FAQ Friday: My new toaster has stopped working; who is responsible for fixing it?

May 26, 2023

On the last Friday of every month, we answer some of the most frequently asked questions (FAQ) from the thousands of consumers who contact us. This month’s FAQ Friday explains your consumer rights when it comes to guarantees, warranties and your statutory protections.

Do I need to buy a guarantee or warranty to make sure I am covered if something goes wrong with my new toaster?

No, you do not need a guarantee or warranty if something goes wrong with an item you bought. You have statutory rights regardless of whether the item comes with a guarantee or if you buy extra cover, such as a warranty.

If you’re not happy with what you bought, you have certain consumer rights:

  • Short term right to cancel: You can cancel and get a full refund when a fault occurs within 30 days of receiving your goods.
  • Repair or replacement: When an item is faulty, you can decide if you want a repair or replacement. It should be provided free of charge by the business, within a reasonable time and without significant inconvenience to you. If the fault is serious, or if the business cannot repair or replace the item, you may be entitled to a refund.

It’s important to know that a guarantee or warranty does not replace your consumer rights. Find out more about how you are protected when buying and returning goods.

What is the difference between a guarantee and a warranty?

A guarantee is usually provided free of charge by the manufacturer of an item. The manufacturer agrees to repair or replace your item if something goes wrong during the period of time covered by the guarantee. It generally comes with household appliances, electrical goods or furniture.

Top Tip

If your item includes a guarantee, you should read the terms and conditions. These may say that you need to register your item before the guarantee is activated.

A warranty is usually offered by the retailer. It usually costs money and it is an optional extra protection, similar to an insurance policy. A warranty may last longer than a guarantee and may offer you more protections – but you should always read the terms and conditions before you decide to buy. These will set out your entitlements if something goes wrong with the item.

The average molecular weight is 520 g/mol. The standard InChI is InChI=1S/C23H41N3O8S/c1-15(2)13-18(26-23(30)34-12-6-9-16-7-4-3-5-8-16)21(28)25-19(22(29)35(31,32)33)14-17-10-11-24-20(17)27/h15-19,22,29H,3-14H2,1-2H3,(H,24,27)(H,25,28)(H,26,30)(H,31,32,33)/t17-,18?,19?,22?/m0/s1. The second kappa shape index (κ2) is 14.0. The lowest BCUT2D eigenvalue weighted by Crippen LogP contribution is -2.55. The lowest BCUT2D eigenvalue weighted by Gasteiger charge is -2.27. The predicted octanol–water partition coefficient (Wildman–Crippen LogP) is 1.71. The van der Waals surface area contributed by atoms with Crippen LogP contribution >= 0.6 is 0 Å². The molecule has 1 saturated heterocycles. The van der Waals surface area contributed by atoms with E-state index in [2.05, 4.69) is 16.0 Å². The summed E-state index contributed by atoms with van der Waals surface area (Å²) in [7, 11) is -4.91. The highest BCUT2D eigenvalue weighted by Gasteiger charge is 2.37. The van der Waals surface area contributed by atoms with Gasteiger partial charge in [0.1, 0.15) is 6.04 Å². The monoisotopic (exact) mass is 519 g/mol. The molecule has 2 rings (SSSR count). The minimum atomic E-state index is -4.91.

Learn more about the differences between guarantees and warranties.

If my new toaster stops working; should I bring it back to the retailer or contact the manufacturer?

You should bring your toaster back to the retailer you bought it from. When you buy an item, your contract is with the business that sold it to you, not the company that made it.

When you notice a fault or issue with an item, contact the retailer as soon as possible. Your short-term right to cancel means you can return a faulty item for an automatic full refund within the first 30 days of buying it. Of course, beyond that 30-day period you still have rights as a consumer, including repair, replacement or refund for faulty goods.

Within the first year after you buy, the law is on your side and presumes that the fault was there at the time of sale. You generally have up to six years to take a case against a business under the Statute of Limitations. Any goods you buy should be fit for purpose and work for a reasonable amount of time.

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